by Brian McGrain, Associate Director/Chief Operating Officer for CEDAM

This past week, I had the opportunity to travel to Washington, DC, to take part in the sixth annual NACEDA summit. For those of you not familiar, NACEDA is the National Alliance of Community Economic Development Associations. NACEDA was formed approximately seven years ago to serve as a voice at the national level for state CED associations like CEDAM. NACEDA represents 25 state and regional CED associations who cumulatively serve about 4,000 member community-based organizations. CEDAM was a founding member of NACEDA and has had direct Board involvement with NACEDA for most of its existence. CEDAM’s Executive Director, Jamie Schriner-Hooper, currently serves as Secretary of the Board.

This year’s conference provided a combination of policy updates, dialogue on the state of community economic development, information on new program directions and ideas, and networking opportunities with other state association staffs. Our opening keynote was Jim Capraro of the Institute for Comprehensive Community Development (who also spoke at this year’s Building Michigan Communities Conference). Jim provided a great baseline for evaluating and encouraging sustainable community development activities. Discussion followed from other panelists about the future of CED and how more sustainable programming and organizations could be fostered. Other sessions at the summit covered state and federal policy, innovative practices in CED, what other states are working on (in terms of policy priorities and general programming to support CDCs), and a number of sessions on encouraging co-operative business models in communities. The final day of the conference consisted of an advocacy day where NACEDA members met with members of their own state legislative delegations, to talk about issues of importance to their members and the CED field nationally.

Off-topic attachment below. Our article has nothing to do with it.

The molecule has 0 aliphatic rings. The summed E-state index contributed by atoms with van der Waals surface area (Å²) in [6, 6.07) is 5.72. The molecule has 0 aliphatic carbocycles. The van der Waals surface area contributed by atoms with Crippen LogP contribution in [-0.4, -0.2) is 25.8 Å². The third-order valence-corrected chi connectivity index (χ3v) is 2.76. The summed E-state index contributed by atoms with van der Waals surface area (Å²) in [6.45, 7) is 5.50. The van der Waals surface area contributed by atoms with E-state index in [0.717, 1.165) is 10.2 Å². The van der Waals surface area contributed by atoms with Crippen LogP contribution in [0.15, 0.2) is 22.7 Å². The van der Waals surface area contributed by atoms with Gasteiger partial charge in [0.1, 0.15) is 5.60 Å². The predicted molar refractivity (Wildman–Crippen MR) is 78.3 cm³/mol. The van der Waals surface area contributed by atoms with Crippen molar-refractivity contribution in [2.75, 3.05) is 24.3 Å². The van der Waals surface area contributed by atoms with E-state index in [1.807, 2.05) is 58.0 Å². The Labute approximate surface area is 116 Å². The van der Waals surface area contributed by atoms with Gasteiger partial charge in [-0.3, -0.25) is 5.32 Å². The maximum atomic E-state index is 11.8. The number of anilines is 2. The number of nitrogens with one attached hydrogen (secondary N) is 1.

Going to the NACEDA summit is always a valuable experience for me. Receiving information and updates on emerging policy and program trends is of great value. At the same time, networking with our peer state associations on how they engage in advocacy, communications, training, and membership engagement, for instance, allows us to learn of better ways of serving you, our members. CEDAM is also able to provide value to other NACEDA members due to our 15 years of experience in doing what we do. I like that I am able to gain access to new information and also be a resource to newer staff and organizations operating elsewhere. This interchange really allows us to strengthen the work of CED associations everywhere, and in turn, allow us to provide even better service to members.

We look forward to continuing involvement on the national level through NACEDA. We also look forward to bringing information gained from this involvement to you in a variety of ways, from sharing information through newsletters and policy briefs to bringing in national speakers on best practices to future conferences.

For more information on NACEDA, visit their website at www.naceda.org.

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